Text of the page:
Today, Montanans for Community Development (“MCD”) asked a Montana federal court to prohibit the Commissioner of Political Practices and other state officials from enforcing unclear campaign finance laws and prevent those officials from investigating violations until constitutionally adequate protections are in place for those accused of violating such laws.
MCD is a 501(c)(4) corporation that wants to promote and educate Montanans about opportunities for economic development in the state. It wants to circulate ads in early October promoting an energy plan for energy development and Montana jobs. The ads also mention grassroots activist John Sizemore, who has helped promote the cause, as well as Mary McNally, an environmentalist and legislative official who has opposed such efforts. Both are candidates on the November ballot.
Under Montana law, it is unclear whether MCD’s ads mean it is a political committee and whether its spending must be reported. Federal courts have made clear that simply mentioning a candidate near an election does not make an organization a political committee. Yet in 2013, a Montana court fined a 501(c)(4) organization over $260,000 for failing to report its expenses for an ad that did exactly that. And now, candidates that the Commissioner alleges have benefitted from such ads are being sued for accepting illegal corporate contributions and not reporting them. MCD worries that it, and the candidates mentioned in its ads, could be subject to the same fate.
Additionally, MCD is concerned that, if it were investigated because it ran its ads, information regarding its strategies, activities, and associations would be made public by the Commissioner before MCD has even had a fair opportunity to explain and defend itself. Both the complaints filed by citizens and the findings of the Commission are posted on the Commission’s website and made public.
“MCD’s freedom to speak about issues important to Montanans is being chilled,” said MCD President Bill Coate. “This is not a partisan issue, but an American issue. The freedom to speak belongs to every Montanan. Political debate and education should spring from a well-informed population; it should never be controlled by political parties or government officials. The people should not fear their government when engaging in political debate or while educating the population on political issues. As Thomas Jefferson observed, ‘If the government fears the people, there is liberty, if the people fear the government there is tyranny.’ Our government was designed to derive its just powers from the consent of the governed and not the other way around.”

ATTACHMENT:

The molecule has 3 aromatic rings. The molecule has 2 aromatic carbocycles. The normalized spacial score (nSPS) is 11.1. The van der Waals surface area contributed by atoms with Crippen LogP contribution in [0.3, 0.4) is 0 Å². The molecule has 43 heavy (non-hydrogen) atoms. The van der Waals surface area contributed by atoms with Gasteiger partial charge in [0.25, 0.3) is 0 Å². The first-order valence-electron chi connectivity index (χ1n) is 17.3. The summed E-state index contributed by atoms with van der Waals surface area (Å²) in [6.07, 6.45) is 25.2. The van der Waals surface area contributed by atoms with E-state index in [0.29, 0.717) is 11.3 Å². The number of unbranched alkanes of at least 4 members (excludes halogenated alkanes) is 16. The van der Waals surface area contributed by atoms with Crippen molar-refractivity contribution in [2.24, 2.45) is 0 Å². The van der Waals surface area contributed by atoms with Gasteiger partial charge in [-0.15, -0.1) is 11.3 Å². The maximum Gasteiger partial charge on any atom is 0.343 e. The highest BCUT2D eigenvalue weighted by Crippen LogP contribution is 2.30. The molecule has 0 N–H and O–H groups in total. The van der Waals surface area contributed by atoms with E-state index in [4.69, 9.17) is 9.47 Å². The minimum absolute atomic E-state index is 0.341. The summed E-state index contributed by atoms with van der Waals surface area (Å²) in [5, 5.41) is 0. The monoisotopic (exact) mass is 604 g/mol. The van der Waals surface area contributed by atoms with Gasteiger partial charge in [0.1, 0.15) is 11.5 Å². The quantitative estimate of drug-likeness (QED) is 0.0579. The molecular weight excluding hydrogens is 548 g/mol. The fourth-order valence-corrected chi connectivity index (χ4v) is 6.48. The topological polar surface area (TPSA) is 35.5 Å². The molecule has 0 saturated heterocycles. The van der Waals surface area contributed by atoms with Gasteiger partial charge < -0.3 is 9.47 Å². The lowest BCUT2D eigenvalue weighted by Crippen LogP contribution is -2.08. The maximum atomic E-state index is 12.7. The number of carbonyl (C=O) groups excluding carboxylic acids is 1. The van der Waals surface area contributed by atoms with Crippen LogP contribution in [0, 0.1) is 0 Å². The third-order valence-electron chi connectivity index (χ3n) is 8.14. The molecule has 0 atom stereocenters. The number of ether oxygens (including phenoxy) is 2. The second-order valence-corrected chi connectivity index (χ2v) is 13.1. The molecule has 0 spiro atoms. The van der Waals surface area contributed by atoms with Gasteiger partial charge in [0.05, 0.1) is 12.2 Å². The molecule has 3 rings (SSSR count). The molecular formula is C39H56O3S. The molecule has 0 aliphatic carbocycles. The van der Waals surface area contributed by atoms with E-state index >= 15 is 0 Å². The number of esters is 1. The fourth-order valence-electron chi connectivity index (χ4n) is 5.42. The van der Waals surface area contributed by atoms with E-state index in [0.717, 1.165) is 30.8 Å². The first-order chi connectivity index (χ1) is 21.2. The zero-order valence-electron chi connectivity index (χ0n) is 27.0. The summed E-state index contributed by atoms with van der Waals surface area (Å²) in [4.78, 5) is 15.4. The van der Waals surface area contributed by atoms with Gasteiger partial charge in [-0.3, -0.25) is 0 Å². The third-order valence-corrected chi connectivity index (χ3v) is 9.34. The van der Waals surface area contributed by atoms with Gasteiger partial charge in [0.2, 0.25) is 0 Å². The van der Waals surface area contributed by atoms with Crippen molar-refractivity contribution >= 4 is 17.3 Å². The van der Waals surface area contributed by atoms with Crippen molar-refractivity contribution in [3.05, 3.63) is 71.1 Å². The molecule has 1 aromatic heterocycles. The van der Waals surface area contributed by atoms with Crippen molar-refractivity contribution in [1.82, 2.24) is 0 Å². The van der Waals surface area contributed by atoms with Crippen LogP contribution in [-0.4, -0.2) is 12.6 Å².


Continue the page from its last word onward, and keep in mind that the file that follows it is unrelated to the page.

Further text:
James Bopp, Jr., the lead attorney for MCD, stated “The First Amendment requires laws regulating free speech to be clear and appropriately limited. Vague laws, like Montana’s definitions of ‘expenditure’ and ‘contribution’ that treat groups as political committees regardless of their purpose and priorities causes groups like MCD simply to stop speaking. This robs Montanans of the free discourse they are entitled to and MCD of its right to participate.” Mr. Bopp continued, “And if the government is going to investigate an alleged violation, it must respect the freedom of Montanans to associate and strategize without fear that those associations and strategies will be made public. Confidentiality encourages participation at all levels so that all voices can be heard. These laws are unconstitutional.”
The case is Montanans for Community Development v. Motl, Cause No. 6:14-cv-00055 (D. Mont. 2014). MCD is represented by James Bopp, Jr., Anita Y. Milanovich, and Justin L. McAdam. The Complaint can be found at http://www.jamesmadisoncenter.org/cases/files/mcd-motl/complaint.pdf, and the Preliminary Injunction Memorandum is available at: http://www.jamesmadisoncenter.org/cases/files/mcd-motl/memo-supporting.pdf.
James Bopp, Jr. has a national constitutional law practice with The Bopp Law Firm, PC.